Although we manufactured this board to test out the in-circuit programmer, before serving this function, we wanted to be sure that these boards worked properly and tested the boards by flashing the Arduino Blink example sketch to them to prove the boards working. After a nice explanation from Vincent Zhou, a Fab Academy grad, during my attempts to upload code to my Sashakit discussed on my Student Bootcamp page, I knew the gist of how to upload code via a programmer through the Arduino IDE. Following the same steps I used to program my Sashakit, I attempted to upload the Blink example to the little blinky board using an Arduino Uno clone as the programmer, but my efforts were to no avail. This seemingly simple process of getting this board to blink was actually a process involving hours of troubleshooting. Luckily in my case, the hardware aspects of my board were fine, and I never had to worry about re-soldering any components, or re-milling aboard, despite the little reflecting pool of excess solder I had in the middle of my board. My issues in this process originally stemmed from the lack of any programmer sketch on my Arduino Uno, a step I had forgotten from Vincents workflow. I compiled and uploaded this jtag2updi sketch on the Arduino Uno to complete this step, and then tried uploading the blink sketch to my blinky board via UPDI again. Unfortunately, every attempt I made at uploading this code would upload until the progress bar hit 99%, and then the IDE would send an error message saying,

 avrdude: jtagmkII_getsync(): sign-on command: status -1

This error seemed to be universal among the rest of my classmates, as no one seemed to be able to upload the Blink example to the blinky board successfully. After troubleshooting the message for a while, Dr. Adam Harris, one of our instructors, had us hook up the UPDI output pin to a led to see if there was even any signal going to our boards upon an upload attempt. Each one of us tried this test, and none of us even got a flash from the led. From here I knew that the issue was to do with the programmer software itself, as without the led flashing, there was no communication between the Arduino Uno and my blinky board. To start troubleshooting this, I started back from the beginning, and upload the blink skets to the Arduino itself to be sure the board was working. This sketch uploaded and ran successfully, so I moved on to re-downloading and reuploading the jtag2updi code to the Arduino. It was here that I realized that upon downloading and opening this file, the code was being moved into a separate folder inside the master folder, and did not have access to the files needed to successfully upload the programmer code to the Arduino. To address this issue, I moved the code file from the generated folder back into the original downloaded folder and then renamed this folder from jtag2udpi-master to just jtag2udpi, the name of the generated folder where the code was moved. Then I restarted my Arduino IDE and reopened this code, this time being sure it stayed inside the correct folder. I uploaded this code to the Arduino Uno and then attempted the led test recommended by Dr. Harris again. This time to my relief, the led was very dimly lit well connected to the 6th digital pin of the Arduino and after clicking the upload button in the IDE, the led pulsed very quickly. Because of that test, I could be sure that the Arduino was now going to communicate with my blinky board, and I rewired the Arduino to the blinky board by attaching 5v to 5v, GND to GND, and UPDIR on the blinky board to Digital 6 on the Arduino, then oped back up the Blink example in my IDE and re-uploaded via the upload using programmer feature in the sketch menu of the IDE. This attempt gave me a successful outcome, and the IDE finished the upload without any errors, but annoyingly, my blinky board still wasn’t flashing. At this point, I was concerned with the hardware of my board, and the possibility of my led being reversed, but in one last software attempt Dr. Harris had me switch my led pin in the Blink code from output pin 5, which he has specified earlier, to pin 0. I reuploaded this edited code (shown below) to my Blinky Board, and as shown in the video below, it finally flashed.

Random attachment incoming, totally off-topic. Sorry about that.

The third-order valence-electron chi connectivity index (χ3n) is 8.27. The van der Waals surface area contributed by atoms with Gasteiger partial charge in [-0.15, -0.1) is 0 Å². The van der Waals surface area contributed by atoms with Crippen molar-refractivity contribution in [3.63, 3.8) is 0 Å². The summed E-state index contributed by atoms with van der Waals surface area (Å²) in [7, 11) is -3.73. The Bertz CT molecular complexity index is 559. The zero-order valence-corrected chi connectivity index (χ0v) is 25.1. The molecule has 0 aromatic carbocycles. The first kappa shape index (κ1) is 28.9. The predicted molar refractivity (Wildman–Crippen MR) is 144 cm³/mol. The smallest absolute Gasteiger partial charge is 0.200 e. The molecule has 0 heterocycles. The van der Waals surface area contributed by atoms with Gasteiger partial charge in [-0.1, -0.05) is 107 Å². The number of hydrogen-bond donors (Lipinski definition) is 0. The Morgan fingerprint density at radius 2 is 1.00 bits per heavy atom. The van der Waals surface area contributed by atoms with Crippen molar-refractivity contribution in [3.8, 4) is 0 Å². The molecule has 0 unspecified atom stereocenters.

// the setup function runs once when you press reset or power the board
void setup() {
  // initialize digital pin LED_BUILTIN as an output.
  pinMode(0, OUTPUT);

// the loop function runs over and over again forever
void loop() {
  digitalWrite(0, HIGH);   // turn the LED on (HIGH is the voltage level)
  delay(500);                       // wait for a second
  digitalWrite(0, LOW);    // turn the LED off by making the voltage LOW
  delay(500);                       // wait for a second

In-Circuit Programmer

Board Manufacturing